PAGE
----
[add’l remarks][movie review] R2B Return to Base: A message of hope?

— Written by: Stephe Thornton @Cloud USA.org

» My previous post and movie review Breaking it down: R2B Return to Base at the AMC Colonial 18 in Atlanta is HERE.

(Image courtesy of CJ Entertainment.)

(Image courtesy of CJ Entertainment.)

It’s been a almost year since R2B: Return to Base (or Soar Into The Sun, or Return To Base, or Aigle Noir, or R2B: Powrót do bazy, or Black Eagle, etc. depending on where you live) first premiered on its home turf in South Korea, last August 2012, and zipped around the world from there. It’s also been a while since I watched it, and with it being a nice lazy Tuesday night, I was in the mood for a good action flick and the movie beckoned.

As I got into the final missions and the moments where South Korean and U.S.A. brass were verbally sparring, it suddenly dawned on me that of all the messages that came out of this film, the one thing that I’ve seen no one out there mention is that it carries a message of hope. Hope for the future.

South Korea and North Korea came together and cooperated with each other against a common foe. North Korea gave the South complete permission to come right across the Demilitarized Zone, get their lost man, and dump an open can of whoop ass on the Northern rebels, which included destroying all the planes and Northern technology that the rebels had amassed. South Korea was like, Sure thing, we’ll be right on over to kill ’em and blow your—ahem, their stuff up for you. No problem! Do you know how unlikely that is to happen? With the way Kim JongUn postured, spewed a lot of useless hot air, and showed his ass the first five months of this year, you should.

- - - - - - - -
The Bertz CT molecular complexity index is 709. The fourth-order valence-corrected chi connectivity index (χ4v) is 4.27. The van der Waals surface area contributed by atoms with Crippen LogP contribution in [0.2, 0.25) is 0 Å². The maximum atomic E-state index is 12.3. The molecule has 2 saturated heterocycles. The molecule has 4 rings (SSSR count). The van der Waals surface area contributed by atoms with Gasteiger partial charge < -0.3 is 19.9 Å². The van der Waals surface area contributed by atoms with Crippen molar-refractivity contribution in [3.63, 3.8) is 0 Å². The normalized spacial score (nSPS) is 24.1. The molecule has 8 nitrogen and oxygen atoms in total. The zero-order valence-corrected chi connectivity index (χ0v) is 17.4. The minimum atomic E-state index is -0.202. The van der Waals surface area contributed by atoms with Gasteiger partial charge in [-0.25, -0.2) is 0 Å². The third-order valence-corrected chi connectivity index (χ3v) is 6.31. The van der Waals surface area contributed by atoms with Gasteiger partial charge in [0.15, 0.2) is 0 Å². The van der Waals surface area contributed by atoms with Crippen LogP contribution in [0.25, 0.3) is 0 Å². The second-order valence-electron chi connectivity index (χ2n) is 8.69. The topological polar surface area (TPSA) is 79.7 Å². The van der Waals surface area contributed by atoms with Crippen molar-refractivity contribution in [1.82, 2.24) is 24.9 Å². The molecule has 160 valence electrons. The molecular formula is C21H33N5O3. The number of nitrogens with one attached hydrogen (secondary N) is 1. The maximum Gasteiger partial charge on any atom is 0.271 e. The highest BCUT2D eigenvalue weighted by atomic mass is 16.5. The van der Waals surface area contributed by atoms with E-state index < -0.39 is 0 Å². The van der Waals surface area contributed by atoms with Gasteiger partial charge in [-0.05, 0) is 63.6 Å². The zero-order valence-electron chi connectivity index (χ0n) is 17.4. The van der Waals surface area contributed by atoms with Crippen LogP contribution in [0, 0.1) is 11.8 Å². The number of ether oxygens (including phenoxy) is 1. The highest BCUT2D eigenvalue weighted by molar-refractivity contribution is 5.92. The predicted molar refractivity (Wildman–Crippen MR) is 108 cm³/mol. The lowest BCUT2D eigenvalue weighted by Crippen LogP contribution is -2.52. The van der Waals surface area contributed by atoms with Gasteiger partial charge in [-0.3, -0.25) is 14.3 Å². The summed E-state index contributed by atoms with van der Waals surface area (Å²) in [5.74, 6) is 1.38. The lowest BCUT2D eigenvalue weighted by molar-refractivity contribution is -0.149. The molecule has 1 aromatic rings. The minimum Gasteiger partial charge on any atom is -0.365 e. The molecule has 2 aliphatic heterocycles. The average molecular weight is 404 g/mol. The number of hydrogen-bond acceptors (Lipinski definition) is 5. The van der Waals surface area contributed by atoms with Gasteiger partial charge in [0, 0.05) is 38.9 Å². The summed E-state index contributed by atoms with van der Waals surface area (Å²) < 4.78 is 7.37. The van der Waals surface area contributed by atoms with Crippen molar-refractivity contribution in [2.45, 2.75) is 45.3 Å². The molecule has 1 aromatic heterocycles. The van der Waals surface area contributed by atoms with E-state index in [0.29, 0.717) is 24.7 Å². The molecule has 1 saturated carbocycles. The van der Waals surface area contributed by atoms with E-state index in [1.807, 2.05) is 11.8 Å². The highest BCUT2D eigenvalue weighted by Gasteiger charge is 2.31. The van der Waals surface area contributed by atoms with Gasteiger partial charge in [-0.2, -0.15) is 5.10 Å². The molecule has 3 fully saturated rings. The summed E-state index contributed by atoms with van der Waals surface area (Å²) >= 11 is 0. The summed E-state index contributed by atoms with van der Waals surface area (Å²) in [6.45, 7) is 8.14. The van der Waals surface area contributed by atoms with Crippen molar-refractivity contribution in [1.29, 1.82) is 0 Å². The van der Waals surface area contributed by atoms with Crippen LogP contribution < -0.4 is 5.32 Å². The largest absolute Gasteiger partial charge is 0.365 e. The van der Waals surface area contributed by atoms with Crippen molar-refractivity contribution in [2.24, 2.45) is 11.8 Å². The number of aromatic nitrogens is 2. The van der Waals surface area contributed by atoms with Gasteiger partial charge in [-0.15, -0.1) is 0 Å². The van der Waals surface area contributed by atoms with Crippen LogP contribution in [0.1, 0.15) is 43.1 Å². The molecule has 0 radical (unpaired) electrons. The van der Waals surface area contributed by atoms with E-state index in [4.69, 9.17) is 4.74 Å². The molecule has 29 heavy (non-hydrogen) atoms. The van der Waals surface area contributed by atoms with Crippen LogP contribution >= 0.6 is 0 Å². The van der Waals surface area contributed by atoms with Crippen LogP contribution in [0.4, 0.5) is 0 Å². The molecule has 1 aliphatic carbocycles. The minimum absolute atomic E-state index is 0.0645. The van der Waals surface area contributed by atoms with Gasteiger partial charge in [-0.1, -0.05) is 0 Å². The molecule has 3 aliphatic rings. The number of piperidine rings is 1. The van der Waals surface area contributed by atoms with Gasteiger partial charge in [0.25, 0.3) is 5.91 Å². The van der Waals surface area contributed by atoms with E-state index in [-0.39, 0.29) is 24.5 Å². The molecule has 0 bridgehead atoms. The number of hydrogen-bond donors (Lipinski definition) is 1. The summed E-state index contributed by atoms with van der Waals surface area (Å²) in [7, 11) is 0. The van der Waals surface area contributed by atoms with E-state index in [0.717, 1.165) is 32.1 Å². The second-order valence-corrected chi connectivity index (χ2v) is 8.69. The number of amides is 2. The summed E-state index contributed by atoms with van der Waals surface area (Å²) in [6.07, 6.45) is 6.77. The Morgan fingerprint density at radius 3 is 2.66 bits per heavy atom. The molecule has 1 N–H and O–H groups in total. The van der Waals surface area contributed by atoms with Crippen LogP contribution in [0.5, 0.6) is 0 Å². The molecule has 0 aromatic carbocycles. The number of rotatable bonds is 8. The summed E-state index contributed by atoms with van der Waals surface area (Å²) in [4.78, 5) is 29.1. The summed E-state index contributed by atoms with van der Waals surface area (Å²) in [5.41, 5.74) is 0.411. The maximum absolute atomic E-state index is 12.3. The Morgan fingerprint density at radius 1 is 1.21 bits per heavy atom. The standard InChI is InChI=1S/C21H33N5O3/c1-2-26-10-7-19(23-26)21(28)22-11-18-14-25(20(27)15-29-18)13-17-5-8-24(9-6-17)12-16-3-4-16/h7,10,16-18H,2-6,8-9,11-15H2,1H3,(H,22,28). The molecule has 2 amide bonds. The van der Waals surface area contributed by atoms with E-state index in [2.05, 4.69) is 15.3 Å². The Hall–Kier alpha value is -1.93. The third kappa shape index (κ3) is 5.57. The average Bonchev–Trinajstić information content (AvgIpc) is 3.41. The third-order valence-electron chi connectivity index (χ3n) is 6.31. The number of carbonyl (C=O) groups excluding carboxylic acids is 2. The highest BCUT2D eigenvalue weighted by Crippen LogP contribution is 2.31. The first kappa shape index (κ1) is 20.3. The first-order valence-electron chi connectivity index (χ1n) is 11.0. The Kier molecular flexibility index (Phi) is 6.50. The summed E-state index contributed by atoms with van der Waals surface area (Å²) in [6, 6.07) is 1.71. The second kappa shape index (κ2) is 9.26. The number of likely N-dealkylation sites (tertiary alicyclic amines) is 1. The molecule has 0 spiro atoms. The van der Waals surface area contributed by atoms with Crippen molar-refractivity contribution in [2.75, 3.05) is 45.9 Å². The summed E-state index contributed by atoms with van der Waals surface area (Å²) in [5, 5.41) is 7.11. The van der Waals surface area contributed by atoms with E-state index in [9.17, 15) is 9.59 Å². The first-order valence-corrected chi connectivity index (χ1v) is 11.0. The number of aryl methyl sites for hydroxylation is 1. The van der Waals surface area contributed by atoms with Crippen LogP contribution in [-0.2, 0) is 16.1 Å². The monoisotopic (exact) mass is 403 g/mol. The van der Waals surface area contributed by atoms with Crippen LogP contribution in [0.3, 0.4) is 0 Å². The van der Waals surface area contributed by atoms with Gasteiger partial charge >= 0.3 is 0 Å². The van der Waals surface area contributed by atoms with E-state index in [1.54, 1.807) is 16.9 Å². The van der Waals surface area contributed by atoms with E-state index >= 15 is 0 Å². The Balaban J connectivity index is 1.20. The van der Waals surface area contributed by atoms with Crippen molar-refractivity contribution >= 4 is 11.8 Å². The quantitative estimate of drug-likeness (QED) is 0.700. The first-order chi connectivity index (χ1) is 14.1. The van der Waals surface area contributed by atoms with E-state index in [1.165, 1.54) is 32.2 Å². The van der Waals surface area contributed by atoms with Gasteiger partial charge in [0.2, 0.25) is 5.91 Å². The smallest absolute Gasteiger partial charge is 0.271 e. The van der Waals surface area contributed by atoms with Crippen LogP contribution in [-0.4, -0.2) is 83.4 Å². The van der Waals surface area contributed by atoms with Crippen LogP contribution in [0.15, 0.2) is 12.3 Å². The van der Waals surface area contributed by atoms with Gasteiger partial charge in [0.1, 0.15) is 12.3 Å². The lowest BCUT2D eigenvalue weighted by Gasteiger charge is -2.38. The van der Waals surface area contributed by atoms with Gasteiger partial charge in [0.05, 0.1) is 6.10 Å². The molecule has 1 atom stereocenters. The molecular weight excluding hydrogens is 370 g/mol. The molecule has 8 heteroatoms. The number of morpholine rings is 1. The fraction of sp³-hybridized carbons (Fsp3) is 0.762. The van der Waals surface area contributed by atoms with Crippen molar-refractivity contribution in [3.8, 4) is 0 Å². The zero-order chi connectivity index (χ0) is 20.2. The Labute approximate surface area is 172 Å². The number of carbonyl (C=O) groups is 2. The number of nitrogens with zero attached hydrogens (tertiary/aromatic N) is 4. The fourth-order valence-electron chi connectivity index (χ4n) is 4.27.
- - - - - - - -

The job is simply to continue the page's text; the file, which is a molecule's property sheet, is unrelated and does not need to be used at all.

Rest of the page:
In the real world, in my opinion, the South and the North would have been trying neutralize the threat to themselves, but separately. Cooperation? Bah. As far as I’m concerned, the North would have wanted to reclaim the rebel base for their own use, not to mention the South’s lost man, though it wasn’t the South’s fault that their man was there. They would have denied the South any satisfaction over the wrong done to them because that’s just how they roll on the Haterade Train. They sure as heck would have waited to see if the rebels could make a dent in the U.S. with that warhead before moving in on them at all (a move that the U.S. would have nipped in the bud with a quickness). Talk about a hot mess on the Korean peninsula.

But in the film, both sides communicated off screen, probably yelled back and forth quite a bit, but agreed to let the South take care of business while the North cooled its jets.

The South also stood up for itself to the U.S. brass when it came to being the one to not only get satisfaction for their country, but save the U.S.A. from the Northern warhead. What’s the real message there? Yeah, you’re the Big Dog in The Yard, but we can save the world too. Stand back.

In my initial review, I was of a mind that just as Director Shin SangOk kept the Northern enemy nebulous for the most part in Red Muffler (or Red Scarf, 1964), Director Kim DongWon seemed to follow the same tact with R2B, as if trying not to exacerbate the dangerous armistice between both halves of the peninsula while entertaining South Koreans with their first aerial combat film. But what if it went deeper than that for Director Kim? What if him making rebels the bad guys rather than the Northern regime outright, and the cooperation between North, South, and U.S., was his way of trying to get people to see how things should be, and to think? And have hope, and strive for that?

R2B was made to mark the 60th anniversary of the END of the Korean War, after all.

Just some food for thought. Thanks for letting me share it with you.

— Stephe @cloudusa.wordpress.com / CloudUSA.org

~ by Cloud USA on July 3, 2013.

3 Responses to “[add’l remarks][movie review] R2B Return to Base: A message of hope?”

  1. Hmmm very interest Stephe.


  2. Really interesting Stephe as they say food for thought. We must really analyze.


  3. Interesting take, Stephe. Thank you for sharing your thoughts with us.

    Terri :-}


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